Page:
The Holes in Massey’s Story « The Washington Independent
Massey Energy’s Upper Big Branch Mine — which exploded tragically last month, killing 29 miners and all but killing a 30th – was among the worst safety violators in the country. Since the start of 2009, federal inspectors closed all or part of the mine 61 times due to immediate safety concerns; in 2009, it racked up 515 safety violations; and despite Massey’s creation of a safety committee to address the trend, it was on pace to meet that number this year.
Just don’t try to convince Don Blankenship that the problems were the mine owner’s fault. Appearing before Congress Thursday for the first time since the tragedy, Massey’s CEO adamantly defended the company’s safety record under his watch, arguing that Massey is “an innovator of safety enhancements” and an example for the industry.
“Massey does not place profits over safety,” he told Sens. Tom Harkin (D-Iowa) and Robert Byrd (D-W.Va.) during a sparsely attended hearing on mine safety. “We never have, and we never will. Period.”
The Democrats, though, were skeptical — and not just because Blankenship was accompanied by former Karl Rove attorney Robert Luskin. Quite apart from the safety data kept by the Mine Safety and Health Administration, a number of Massey miners (both former and current) have said that Massey nurtures a workplace culture where coal production takes priority over miner safety. And Blankenship himself seemed to confirm those charges in a now-infamous 2005 memo in which he ordered his deep mine supervisors to “ignore” engineers’ requests for tasks unrelated to harvesting coal.
“I cannot fathom how an American business could practice such disgraceful health and safety policies while simultaneously boasting about its commitment to the safety of its workers,” Byrd said. ”I just can’t understand that.”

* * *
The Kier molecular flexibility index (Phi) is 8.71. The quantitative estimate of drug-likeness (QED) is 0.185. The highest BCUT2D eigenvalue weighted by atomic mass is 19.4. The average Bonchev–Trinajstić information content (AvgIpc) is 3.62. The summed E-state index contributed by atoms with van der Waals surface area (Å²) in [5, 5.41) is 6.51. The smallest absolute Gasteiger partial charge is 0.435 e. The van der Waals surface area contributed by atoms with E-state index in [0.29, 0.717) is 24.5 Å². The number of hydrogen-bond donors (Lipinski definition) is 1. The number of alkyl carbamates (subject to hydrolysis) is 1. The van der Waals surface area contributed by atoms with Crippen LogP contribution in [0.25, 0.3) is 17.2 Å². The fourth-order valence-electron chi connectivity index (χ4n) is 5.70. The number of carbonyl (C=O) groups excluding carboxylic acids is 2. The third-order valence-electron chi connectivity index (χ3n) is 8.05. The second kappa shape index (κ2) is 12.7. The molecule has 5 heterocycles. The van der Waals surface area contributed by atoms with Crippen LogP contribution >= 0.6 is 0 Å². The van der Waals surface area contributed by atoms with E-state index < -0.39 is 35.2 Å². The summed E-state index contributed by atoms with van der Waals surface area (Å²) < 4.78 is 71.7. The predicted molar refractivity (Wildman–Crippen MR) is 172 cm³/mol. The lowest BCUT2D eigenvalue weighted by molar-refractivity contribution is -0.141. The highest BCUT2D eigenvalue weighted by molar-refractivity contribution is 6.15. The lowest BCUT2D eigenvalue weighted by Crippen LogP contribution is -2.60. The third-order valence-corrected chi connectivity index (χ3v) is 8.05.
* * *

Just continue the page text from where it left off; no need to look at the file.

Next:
We ran a story this morning noting that Massey’s strategy seems to be to shift the blame for the explosion onto MSHA. But there was plenty more that took place during the hearing. Some of the highlights we missed earlier:
- Noting the 2005 memo, Harkin said, “It doesn’t sound like putting safety first to me.” Blankenship defended his missive, arguing that it was taken out of context. The note, Massey’s chief said, was referring to “construction work … being done at a time that it didn’t need to be done.” Putting miners on a construction job they aren’t familiar with, he added, threatened their safety. The trouble with that argument is that the memo instructs the supervisors to ignore requests, not only to “do construction jobs,” but also to “build overcasts … or whatever.” Overcasts are safety features designed to ensure that vent systems are working effectively.
- Byrd asked about a New York Times story in which a “longtime foreman” at the UBB mine told reporters that mine shafts had been sealed with “rags and garbage” rather than the approved sealants, which are designed to prevent methane from leaking out of closed off sections of the project. Without offering any evidence, Blankenship simply denied the allegations, “As best as I can figure out, that’s not the case.”
- In his testimony, Blankenship claimed that MSHA had inspected the UBB mine “just days” before the April 5 explosion, finding it to be in “good condition.” (In his written testimony, “good condition” is in quotes, indicating that this was the language MSHA used.) However Joseph Main, MSHA’s chief, pointed out that the agency has no such designation as “good condition.”
- When Byrd asked why it required a recent MSHA inspection “blitz” to force several Massey mines to comply with safety rules, Blankenship replied that there are some things that are out of his hands. “I and others can’t be at the mine every day,” he said. And if that sounds familiar, it’s because Joseph Main, MSHA’s chief, had said precisely the same thing earlier in the hearing. “MSHA cannot be in every mine, every day, on every shift,” Main said. “Nor should it.”
It’s not going out too far on a limb to guess that lawmakers will likely accept Main’s response as the more credible one.
“The responsibility to comply with these laws,” Byrd said, “is yours, Mr. Blankenship.”